Cortical Thickness Changes in Chronic Ketamine Users

Jun Zhong, Huawang Wu, Fengchun Wu, Hongbo He, Zhaohua Zhang, Jiaxin Huang, Penghui Cao, Ni Fan

Research output: Contribution to journalArticlepeer-review


Background: Previous studies have examined the effects of long-term ketamine use on gray matter volume. But it is unclear whether chronic ketamine use alters cortical thickness and whether cortical thickness changes in chronic ketamine users are associated with cognitive deficits observed in chronic ketamine users. Methods: Here, 28 chronic ketamine users and 30 healthy controls (HCs) were recruited. Cortical morphometry based on Computational Anatomy Toolbox (CAT12) was used to measure cortical thickness. Cognitive performance was measured by MATRICS Consensus Cognitive Battery (MCCB). Two-sample t-test was used to assess differences in cortical thickness and cognitive performance between the two groups. Partial correlation analysis was used for assessing correlations between cortical thickness changes and clinical characteristics, cognitive performance in chronic ketamine users. Results: Chronic ketamine users exhibited significantly reduced cortical thickness in frontal, parietal, temporal, and occipital lobes compared to HC [false discovery rate (FDR) corrected at p < 0.05]. In chronic ketamine users, the average quantity (g) of ketamine use/day was negatively correlated with cortical thickness in the left superior frontal gyrus (SFG), right caudal middle frontal gyrus (MFG), and right paracentral lobule. The frequency of ketamine use (days per week) was negatively correlated with cortical thickness in the left isthmus cingulate cortex. Duration of ketamine use (month) was negatively correlated with cortical thickness in the left precentral gyrus. The chronic ketamine users showed significantly poorer cognitive performance on the working memory (P = 0.009), visual learning (P = 0.009), speed of processing (P < 0.000), and Matrics composite (P = 0.01). There was no correlation between scores of domains of MCCB and reduced cortical thickness. Conclusion: The present study observed reduced cortical thickness in multiple brain areas, especially in the prefrontal cortex (PFC) in chronic ketamine users. Dose, frequency, and duration of ketamine use was negatively correlated with cortical thickness of some brain areas. Our results suggest that chronic ketamine use may lead to a decrease of cortical thickness. But the present study did not observe any correlation between reduced cortical thickness and decreased cognitive performance in chronic ketamine users.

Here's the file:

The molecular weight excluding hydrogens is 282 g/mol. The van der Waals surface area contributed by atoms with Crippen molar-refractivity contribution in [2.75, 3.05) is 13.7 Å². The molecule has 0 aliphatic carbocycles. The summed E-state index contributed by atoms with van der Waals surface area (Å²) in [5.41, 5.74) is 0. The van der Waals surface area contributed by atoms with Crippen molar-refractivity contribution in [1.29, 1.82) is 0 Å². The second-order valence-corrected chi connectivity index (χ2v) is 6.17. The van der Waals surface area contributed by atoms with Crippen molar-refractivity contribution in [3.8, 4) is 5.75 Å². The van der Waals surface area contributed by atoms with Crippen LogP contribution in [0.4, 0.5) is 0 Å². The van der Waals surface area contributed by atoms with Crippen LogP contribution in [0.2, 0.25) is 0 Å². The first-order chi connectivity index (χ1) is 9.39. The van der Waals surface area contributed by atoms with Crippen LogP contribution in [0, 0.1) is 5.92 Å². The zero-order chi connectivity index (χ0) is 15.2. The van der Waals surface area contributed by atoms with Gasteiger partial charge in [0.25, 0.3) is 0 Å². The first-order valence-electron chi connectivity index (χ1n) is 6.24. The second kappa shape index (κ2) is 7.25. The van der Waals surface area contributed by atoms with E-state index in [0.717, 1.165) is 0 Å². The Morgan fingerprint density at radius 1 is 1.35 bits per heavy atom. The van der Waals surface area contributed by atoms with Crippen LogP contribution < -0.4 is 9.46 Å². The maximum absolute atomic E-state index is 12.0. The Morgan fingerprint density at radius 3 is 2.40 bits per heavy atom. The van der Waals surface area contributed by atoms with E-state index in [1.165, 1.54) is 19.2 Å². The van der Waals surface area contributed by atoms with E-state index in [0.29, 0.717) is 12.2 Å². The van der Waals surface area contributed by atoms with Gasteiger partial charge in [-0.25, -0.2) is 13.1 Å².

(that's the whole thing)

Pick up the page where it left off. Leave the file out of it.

Original languageEnglish (US)
Article number645471
JournalFrontiers in Psychiatry
StatePublished - Mar 25 2021


  • cortical thickness
  • frontal lobes
  • gray matter
  • ketamine
  • ketamine dependent
  • surface-based morphometry

ASJC Scopus subject areas

  • Psychiatry and Mental health


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